Long-term injury recovery can be a frustrating experience.
One single incident can lead to months or years of doctor’s appointments, physio and knock-on injuries.
In 2016, the then-aspiring footballer tore the ligaments in his knee during a training session and went on to have three more major injuries in the years that followed.
“I just hated everything about my recovery journey in the UK,” Chris tells Health Tech World.
“Maybe I was just slightly unlucky but I did not enjoy it in both public and private care.
“There’s a huge mismatch in terms of what a hospital is able to deliver and what a patient actually needs. In order to get the highest level of treatment, one would have to fork out at least £40-60 per session!”
Chris spent a lot of time speaking to those in a similar position and it soon became clear that they felt frustrated by the system as most patients simply just wanted to know where they stand in their rehab.
Patients would see a physio for 20 minutes, get sent home with a list of exercises, usually on a leaflet and told to come back in a month.
They would rarely be given the tools to actually get better, and more importantly, very limited guidelines on what progress actually looks like or how to measure it.
“It’s really simple to use. It’s sent directly to your home and you strap it on to your leg two to three times a week.
“The device is paired with a mobile application which allows patients to track those marginal gains and share the data with their physio if they wish.”
Patients can take the measurements whenever and wherever they are, charting their progress over time and potentially informing their rehab.
“There’s not going to be a huge difference between a couple of days.
“But when you look at about six to eight weeks, eventually, you’re going to see a huge change which ideally encourages you to persist with your plan or revisit it with your therapist”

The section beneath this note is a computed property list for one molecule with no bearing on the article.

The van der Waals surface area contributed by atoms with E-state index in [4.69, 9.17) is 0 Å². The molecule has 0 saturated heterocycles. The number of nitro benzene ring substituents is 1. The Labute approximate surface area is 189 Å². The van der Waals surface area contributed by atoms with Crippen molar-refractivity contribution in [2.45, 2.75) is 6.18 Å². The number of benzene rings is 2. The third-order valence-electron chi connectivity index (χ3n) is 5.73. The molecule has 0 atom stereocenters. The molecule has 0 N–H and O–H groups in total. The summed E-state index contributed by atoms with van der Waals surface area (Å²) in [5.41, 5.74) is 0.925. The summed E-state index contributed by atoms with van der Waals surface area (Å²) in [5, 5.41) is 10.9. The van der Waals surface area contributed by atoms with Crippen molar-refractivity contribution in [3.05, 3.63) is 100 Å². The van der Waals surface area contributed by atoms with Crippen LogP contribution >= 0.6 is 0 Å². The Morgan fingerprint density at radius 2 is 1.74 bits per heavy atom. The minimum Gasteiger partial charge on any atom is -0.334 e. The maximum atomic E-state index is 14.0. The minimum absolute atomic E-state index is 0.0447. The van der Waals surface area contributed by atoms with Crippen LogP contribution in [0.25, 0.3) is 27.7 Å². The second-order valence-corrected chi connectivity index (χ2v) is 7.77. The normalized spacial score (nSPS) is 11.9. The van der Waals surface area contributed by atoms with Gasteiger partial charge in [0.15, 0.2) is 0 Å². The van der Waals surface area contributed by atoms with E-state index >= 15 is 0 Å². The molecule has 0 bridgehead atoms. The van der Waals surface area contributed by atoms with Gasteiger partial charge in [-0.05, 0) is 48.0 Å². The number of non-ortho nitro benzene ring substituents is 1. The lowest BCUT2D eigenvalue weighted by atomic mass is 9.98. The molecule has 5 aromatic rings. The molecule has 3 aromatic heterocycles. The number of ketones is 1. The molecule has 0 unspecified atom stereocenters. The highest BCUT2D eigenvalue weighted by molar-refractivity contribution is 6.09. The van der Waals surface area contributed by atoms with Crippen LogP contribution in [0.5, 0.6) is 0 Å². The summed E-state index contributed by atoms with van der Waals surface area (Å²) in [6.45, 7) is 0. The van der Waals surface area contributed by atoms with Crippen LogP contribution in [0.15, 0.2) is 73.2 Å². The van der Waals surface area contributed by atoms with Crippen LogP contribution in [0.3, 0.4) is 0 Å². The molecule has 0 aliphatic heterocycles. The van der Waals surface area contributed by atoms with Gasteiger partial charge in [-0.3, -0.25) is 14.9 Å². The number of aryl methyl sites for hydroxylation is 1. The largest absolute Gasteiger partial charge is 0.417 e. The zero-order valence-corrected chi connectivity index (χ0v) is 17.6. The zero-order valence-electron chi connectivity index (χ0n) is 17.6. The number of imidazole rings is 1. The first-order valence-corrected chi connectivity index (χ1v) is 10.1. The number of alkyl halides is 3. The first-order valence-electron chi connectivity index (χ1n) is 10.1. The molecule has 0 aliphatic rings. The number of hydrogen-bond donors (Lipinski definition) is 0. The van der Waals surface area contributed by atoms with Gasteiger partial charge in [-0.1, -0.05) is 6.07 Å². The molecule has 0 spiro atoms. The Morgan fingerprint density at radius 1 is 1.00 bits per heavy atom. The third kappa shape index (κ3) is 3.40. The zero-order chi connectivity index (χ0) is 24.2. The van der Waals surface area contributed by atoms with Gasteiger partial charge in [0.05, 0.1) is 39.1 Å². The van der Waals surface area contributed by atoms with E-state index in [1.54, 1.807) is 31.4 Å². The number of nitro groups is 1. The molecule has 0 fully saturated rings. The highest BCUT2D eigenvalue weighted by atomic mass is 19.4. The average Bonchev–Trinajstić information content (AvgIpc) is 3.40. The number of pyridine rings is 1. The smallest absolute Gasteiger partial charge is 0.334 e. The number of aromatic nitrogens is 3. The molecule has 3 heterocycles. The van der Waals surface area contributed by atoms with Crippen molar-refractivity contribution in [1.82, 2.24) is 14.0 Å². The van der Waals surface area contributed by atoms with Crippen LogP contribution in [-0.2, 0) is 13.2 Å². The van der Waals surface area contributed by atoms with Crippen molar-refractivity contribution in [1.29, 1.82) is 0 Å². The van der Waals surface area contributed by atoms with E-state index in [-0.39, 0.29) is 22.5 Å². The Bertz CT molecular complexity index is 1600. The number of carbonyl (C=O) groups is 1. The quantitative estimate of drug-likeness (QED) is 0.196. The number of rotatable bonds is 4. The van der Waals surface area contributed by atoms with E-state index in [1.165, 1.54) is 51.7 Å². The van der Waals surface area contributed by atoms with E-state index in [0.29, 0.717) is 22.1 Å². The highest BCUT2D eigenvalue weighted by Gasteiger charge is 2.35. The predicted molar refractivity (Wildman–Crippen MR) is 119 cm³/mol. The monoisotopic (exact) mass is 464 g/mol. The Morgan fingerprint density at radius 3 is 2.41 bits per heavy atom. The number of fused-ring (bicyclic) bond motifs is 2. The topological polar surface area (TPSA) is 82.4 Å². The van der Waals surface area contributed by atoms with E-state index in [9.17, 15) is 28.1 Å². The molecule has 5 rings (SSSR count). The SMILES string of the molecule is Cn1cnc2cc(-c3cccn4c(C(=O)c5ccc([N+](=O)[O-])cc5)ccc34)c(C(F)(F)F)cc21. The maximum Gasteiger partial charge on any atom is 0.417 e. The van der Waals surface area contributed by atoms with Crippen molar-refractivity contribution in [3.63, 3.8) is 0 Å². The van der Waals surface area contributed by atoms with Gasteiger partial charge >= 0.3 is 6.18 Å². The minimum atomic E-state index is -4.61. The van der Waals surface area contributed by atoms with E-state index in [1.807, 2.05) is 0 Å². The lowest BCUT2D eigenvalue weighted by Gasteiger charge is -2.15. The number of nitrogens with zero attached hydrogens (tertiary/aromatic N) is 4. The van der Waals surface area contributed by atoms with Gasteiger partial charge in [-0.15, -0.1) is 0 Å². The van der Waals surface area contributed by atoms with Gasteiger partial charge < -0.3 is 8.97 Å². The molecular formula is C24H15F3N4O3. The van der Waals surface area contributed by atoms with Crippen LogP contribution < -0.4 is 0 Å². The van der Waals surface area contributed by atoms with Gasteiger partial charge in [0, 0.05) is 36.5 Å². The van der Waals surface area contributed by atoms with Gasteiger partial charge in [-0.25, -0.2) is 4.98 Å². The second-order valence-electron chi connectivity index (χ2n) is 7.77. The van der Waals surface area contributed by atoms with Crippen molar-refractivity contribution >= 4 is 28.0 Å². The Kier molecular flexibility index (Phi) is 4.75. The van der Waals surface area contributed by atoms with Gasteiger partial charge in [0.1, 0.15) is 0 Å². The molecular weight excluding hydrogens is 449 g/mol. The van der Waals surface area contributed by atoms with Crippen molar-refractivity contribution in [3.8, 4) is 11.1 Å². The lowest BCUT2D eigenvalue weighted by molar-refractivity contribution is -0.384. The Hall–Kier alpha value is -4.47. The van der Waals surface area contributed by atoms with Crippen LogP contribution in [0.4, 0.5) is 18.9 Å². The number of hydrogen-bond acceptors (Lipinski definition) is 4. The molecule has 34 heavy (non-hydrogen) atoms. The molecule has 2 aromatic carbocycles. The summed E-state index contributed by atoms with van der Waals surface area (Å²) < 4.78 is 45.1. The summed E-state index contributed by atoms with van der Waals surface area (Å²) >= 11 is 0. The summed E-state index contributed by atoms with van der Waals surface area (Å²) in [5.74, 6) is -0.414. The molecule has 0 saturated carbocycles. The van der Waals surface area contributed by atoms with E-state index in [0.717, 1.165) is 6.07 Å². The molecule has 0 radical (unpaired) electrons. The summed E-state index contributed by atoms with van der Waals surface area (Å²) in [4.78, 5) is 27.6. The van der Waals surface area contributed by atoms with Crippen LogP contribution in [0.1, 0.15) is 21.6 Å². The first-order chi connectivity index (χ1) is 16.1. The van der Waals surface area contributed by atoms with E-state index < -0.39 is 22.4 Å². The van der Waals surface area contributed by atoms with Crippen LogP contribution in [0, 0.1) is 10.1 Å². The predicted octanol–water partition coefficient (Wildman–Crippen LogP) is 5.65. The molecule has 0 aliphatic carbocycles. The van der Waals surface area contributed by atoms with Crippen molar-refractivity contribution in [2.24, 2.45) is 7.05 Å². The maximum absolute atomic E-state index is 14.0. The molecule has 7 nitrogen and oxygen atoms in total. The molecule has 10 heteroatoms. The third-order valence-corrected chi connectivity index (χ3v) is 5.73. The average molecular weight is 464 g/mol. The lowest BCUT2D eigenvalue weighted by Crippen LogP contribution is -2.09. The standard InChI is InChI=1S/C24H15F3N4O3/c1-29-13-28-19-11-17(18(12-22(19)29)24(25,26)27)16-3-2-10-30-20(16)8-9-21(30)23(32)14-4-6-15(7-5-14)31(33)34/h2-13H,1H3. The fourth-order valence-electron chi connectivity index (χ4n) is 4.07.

“We want to get to a stage where physios can actively goal set and monitor progress remotely.
“And hopefully, the patient can work towards those – a more engaging process overall.”
Bodii Flex’s primary alternative is a goniometer which is a device commonly used by physiotherapists in a clinical setting.
Although these are widely available, Chris believes that cheap is not good enough.
“Goniometers are great if you know how to use them and if it actually meant something to an average individual.
“That’s where we hope to see the Bodii Flex excel – a device built with the patient in mind. Our ultimate goal is to be a consumer product as opposed to most of the innovations out there.
“When you think about the direction physiotherapy and recovery is going, everything is pointing towards objective data, because access to technology and the willingness of patients to engage with it is increasing ever so much.
“As a consumer, being asked to record health data using technology at home is no longer an alien process!”
Bodii is now venture-backed, having received SEIS investment from Nova Growth Capital at the beginning of the year. The company is now raising funding as part of its EIS round.
Olivia Greenberg, Chief Growth Officer at Nova told Health Tech World:
“Globally there are a huge number of people needing physical therapy and facing a multitude of challenges, from finding the right treatment, to attaining a speedy and long-term recovery.
“Bodii is a great example of how it is possible to innovate within the existing ecosystem, improving patient outcomes and positively impacting hospital backlogs.”
Bodii is also working with an NHS Innovation Agency to build a core patient panel to shape the future of the product.
The company is also working with a panel of physiotherapists to validate the value proposition of Bodii Flex ahead of a planned commercial launch during 2023.
For physicians, patients or investors, feel free to get in touch with Chris directly via email: [email protected]
TheHill secures UK gov funding and Barclays support to help advance digital innovation
Real time data collection changes the game for the stroke patient pathway
Inside BT’s mission to boost NHS connectivity
UCB and Open Medical partnership will support Fracture Liaison Services
Radar Healthcare announces Aamal Medical partnership
Photodisinfectant: can light curb the antimicrobial resistance crisis?
Video games may help teens discuss mental health
Why it’s time to revisit workplace mental health initiatives and make them work for everyone
Innovations in self-diagnostics technology: Paving the way to a healthier future?
Telehealth solution revolutionising stroke care in Cardiff and Vale UHB
- Medtech4 weeks ago
Surgical Holdings to attend MEDICA to highlight how distributors can achieve greater sustainability
- Leadership3 weeks ago
Four steps to improving primary care
- Events5 days ago
Online event to help healthcare professionals with business support
- Life sciences4 weeks ago
AI identifies potential gonorrhoea vaccine proteins